The Washington PostDemocracy Dies in Darkness

In a first, two openly gay black men are probably headed to Congress

New York City Council member Ritchie Torres is arrested at a rally demanding that the Trump administration abandon proposals to cut the Department of Housing and Urban Development's budget in 2017. Torres is leading in the Democratic primary for New York’s 15th Congressional District. (Spencer Platt/Getty Images)

This June has been pivotal for members of America’s black and LGBTQ communities. Americans of all stripes have taken to the streets to protest anti-black racism in response to incidents of police violence. And this Pride Month has featured Supreme Court rulings making discriminating against LGBTQ people in the workplace unconstitutional. There have even been moments of intersection for the events, including a rally attended by thousands in Brooklyn earlier this month denouncing violence against black transgender women.

Mondaire Jones, a lawyer, won the Democratic primary in New York’s 17th Congressional District with nearly 45 percent of the vote as of Wednesday evening. And Ritchie Torres, a New York City Council member, is leading his opponents in the Democratic primary for New York’s 15th Congressional District with more than 30 percent of the vote. Both seats are safe Democratic ones, so the winner of the primary is likely to be the next congressman.

They are on their way to being the first openly gay black men in Congress. Jones, 33, is African American, and Torres, 32, was born to an African American mother and a Puerto Rican father.

Although they competed in left-leaning districts, the two candidates’ paths to victory were not exactly easy.

“For most of this race, much of Westchester County’s Democratic establishment doubted that I could win this election,” Jones told The Fix. “And so I hope that these people will reconsider the next time they make assumptions about candidates like myself and our viability even as we outperform the competition by all conceivable measures.”

Jones’s opponents included two well-known Democratic politicians — New York state Assemblyman David Buchwald and state Sen. David Carlucci — who received the lion’s share of endorsements from the Democratic establishment.

“We have to cultivate diverse talent and support diverse talent and not push them to the side or marginalize them,” Jones said.

Torres also emphasized the importance of including new diverse voices — and even those who do not have the support of established political structures — in the policymaking process.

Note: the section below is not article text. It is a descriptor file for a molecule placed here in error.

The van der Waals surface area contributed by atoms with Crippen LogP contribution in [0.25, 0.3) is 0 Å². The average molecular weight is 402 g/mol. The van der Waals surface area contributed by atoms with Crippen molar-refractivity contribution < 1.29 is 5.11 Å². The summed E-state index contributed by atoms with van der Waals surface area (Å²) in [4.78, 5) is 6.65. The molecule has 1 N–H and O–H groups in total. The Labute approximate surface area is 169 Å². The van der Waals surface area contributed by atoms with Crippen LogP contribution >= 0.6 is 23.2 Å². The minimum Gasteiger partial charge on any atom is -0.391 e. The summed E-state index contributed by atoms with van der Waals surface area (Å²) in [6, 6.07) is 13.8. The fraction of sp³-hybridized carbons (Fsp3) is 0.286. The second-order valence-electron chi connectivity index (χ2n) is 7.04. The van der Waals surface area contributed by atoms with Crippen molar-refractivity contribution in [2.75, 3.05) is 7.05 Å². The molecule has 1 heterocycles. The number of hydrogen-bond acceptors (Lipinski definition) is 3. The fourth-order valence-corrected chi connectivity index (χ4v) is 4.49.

“I won without the support of the local or national Democratic Party or the Working Families Party or the Democratic Socialists of America,” he said. “I won without the support of a party machine.”

“And so I have the mandate to govern independently, to follow my own path to do what I think is right,” added Torres, the youngest member of the New York City Council. “My career in Congress is going to be driven by my conscience and my independent thoughts and actions.”

The two New Yorkers spoke about the significance of their wins during such a politically charged moment when so many members of the LGBTQ and black communities are calling for an expansion of rights and legislation.

“All of the great milestones for the LGBTQ-plus community have happened in the month of June,” Jones said before noting that the New York legislature legalized same-sex marriage in June 2011; that the Defense of Marriage Act was struck down in June 2013; and that the Supreme Court ruling legalizing same-sex marriage was decided in June 2015. “And now to make a mark on American history is a deeply humbling, somewhat surreal experience."

“There is such power in representation,” Jones added. “People have been reaching out to me — young and old, but usually young — saying, ‘Thanks for running as an openly gay black candidate. It gives me inspiration to be my authentic self. If gives me hope that there is a place for me in a world that is largely unjust.’ ”

Torres said his win was especially meaningful considering that he defeated Ruben Diaz Sr., an established Bronx Democrat known for his opposition to LGBTQ rights.

“I ran against a candidate who is a supporter of Donald Trump,” he said. “There was a real risk that a Trump [supporter] could win the most Democratic district in America. And the triumph of an LGBTQ congressional candidate over an unabashed homophobe represents long-overdue poetic justice.”

“It represents a repudiation of the politics of hate and fear and the politics of Donald Trump,” Torres added. “And for me, what could be a better way to celebrate Pride than to defeat the leading homophobe in New York state politics.”

The national elections following Trump’s 2016 victory have largely been viewed as a backlash to a campaign that unapologetically pointed to the past as the nation at its best. For many Americans, those years are notable for whom they excluded. Voters have responded by sending new faces to Washington that reflect the increasing diversity of the country. The 2018 midterm election was notable for being among the most diverse when it comes to race, gender and sexual orientation in history. This week’s victories suggested that many American voters are still headed in that direction.